Sophie, their aging German shepherd, woke him in the night to go out. While he awaited her return, he ambled over to the little roll-top desk where he paid the bills, blinking sleep from his eyes. He flipped the laptop open and hit refresh on the web page he’d left up. The status was now: In transit. He didn’t know whether to feel relieved or threatened.

In the morning, while trying to feed Robbie some oatmeal without getting it on his shirt, he reached for the laptop again. Setting it down inside the Flying Oatmeal Zone was not a chance he would ordinarily take, and of course he could check the tracking from his office computer as soon as he got there, but he didn’t want to wait that long. The status now said: Redirected. Strange. He had tracked his share of packages, but didn’t recall ever seeing that particular status.

“What’s so urgent?” Lily asked from the hallway where she stood wrapped in a towel, brushing tangles out of her hair, fresh from the shower.

“Nothing. Just checking on some stocks.”

In the car, he turned on the radio. With the war in its opening phase he seldom strayed from NPR these days. As he backed the Camry out of the driveway, a segment about some baseball player testing positive for performance enhancing drugs was wrapping up. This was followed by a summary of top stories delivered by a female reporter with a British accent. One item caught his attention.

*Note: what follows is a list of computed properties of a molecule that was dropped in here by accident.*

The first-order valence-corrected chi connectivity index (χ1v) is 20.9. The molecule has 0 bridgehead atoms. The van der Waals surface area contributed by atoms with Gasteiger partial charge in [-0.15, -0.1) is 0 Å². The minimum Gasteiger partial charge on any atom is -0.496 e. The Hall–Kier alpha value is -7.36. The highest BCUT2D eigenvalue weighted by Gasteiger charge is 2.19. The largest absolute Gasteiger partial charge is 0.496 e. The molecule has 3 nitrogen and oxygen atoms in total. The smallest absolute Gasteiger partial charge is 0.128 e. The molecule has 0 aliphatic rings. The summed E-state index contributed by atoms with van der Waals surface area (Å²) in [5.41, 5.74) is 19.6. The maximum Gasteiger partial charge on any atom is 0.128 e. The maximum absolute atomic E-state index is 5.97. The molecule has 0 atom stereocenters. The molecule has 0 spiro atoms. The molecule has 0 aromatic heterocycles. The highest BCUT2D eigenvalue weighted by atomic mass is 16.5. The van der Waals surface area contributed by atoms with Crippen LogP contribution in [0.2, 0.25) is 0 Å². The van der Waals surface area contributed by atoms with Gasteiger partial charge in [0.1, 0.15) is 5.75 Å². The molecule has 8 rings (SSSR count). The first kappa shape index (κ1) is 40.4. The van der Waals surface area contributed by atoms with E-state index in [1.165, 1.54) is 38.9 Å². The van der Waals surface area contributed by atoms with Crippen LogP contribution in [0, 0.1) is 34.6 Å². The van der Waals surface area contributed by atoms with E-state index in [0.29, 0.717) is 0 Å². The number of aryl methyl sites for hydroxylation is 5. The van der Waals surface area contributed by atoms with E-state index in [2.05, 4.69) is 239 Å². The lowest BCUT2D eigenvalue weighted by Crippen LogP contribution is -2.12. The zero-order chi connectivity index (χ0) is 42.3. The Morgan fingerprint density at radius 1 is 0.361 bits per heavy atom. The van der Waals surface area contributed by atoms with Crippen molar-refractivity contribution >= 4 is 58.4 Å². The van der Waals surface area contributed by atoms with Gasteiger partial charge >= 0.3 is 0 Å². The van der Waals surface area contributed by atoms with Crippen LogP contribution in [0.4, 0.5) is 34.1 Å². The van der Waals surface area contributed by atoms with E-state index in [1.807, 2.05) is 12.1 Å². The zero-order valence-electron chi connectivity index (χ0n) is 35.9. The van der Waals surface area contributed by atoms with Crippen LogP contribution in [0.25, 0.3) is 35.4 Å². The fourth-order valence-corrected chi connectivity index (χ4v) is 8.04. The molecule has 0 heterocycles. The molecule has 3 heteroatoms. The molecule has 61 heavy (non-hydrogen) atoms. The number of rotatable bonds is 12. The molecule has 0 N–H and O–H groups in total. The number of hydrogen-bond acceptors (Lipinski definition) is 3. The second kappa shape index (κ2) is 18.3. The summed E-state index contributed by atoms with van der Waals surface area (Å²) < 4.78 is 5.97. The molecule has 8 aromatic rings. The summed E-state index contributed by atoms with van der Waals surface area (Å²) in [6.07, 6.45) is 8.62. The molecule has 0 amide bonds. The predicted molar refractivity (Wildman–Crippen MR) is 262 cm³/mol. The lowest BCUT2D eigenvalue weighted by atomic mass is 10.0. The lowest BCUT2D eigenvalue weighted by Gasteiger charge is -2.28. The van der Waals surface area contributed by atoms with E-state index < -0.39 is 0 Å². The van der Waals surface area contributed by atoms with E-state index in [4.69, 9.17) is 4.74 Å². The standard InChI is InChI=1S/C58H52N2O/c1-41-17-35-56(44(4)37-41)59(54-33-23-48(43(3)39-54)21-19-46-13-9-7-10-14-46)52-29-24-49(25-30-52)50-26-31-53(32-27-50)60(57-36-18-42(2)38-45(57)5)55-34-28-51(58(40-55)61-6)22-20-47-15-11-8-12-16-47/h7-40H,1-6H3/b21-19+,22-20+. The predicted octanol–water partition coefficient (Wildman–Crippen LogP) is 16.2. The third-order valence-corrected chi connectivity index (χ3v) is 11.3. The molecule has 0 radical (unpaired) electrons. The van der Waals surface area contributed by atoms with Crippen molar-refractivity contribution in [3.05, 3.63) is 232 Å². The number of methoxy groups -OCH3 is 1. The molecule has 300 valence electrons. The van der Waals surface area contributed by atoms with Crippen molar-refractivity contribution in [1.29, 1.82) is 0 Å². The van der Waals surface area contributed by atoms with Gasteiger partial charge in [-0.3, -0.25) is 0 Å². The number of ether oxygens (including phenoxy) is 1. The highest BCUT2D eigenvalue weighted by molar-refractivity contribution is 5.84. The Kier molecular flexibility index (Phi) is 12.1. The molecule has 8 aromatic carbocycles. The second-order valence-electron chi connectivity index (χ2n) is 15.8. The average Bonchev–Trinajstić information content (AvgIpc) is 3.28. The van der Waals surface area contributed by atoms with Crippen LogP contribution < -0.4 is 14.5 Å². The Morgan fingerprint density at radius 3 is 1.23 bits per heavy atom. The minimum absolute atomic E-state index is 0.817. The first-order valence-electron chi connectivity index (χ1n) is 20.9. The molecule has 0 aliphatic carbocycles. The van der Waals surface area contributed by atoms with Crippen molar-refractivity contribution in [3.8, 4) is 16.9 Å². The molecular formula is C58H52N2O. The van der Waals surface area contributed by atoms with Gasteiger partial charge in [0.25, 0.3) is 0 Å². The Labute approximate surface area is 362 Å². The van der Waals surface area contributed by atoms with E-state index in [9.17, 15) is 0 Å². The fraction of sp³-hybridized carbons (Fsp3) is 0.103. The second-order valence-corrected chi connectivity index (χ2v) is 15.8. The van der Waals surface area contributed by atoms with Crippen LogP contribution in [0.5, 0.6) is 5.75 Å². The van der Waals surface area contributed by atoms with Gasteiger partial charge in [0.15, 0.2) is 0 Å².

“A Federal Express cargo plane made an emergency landing in Cypress today. A spokesman for the corporation praised the pilot’s skill under duress, but declined to identify the source of the problem with the Boeing 727. No one aboard was injured.”

A horn blared and Peter slammed on his breaks. A car flashed by in his mirrors as coffee sloshed out of the hole in his travel cup. Jesus. He’d almost backed right into it. He shut off the radio with an irritated stab at the button, and eased the car out onto the road.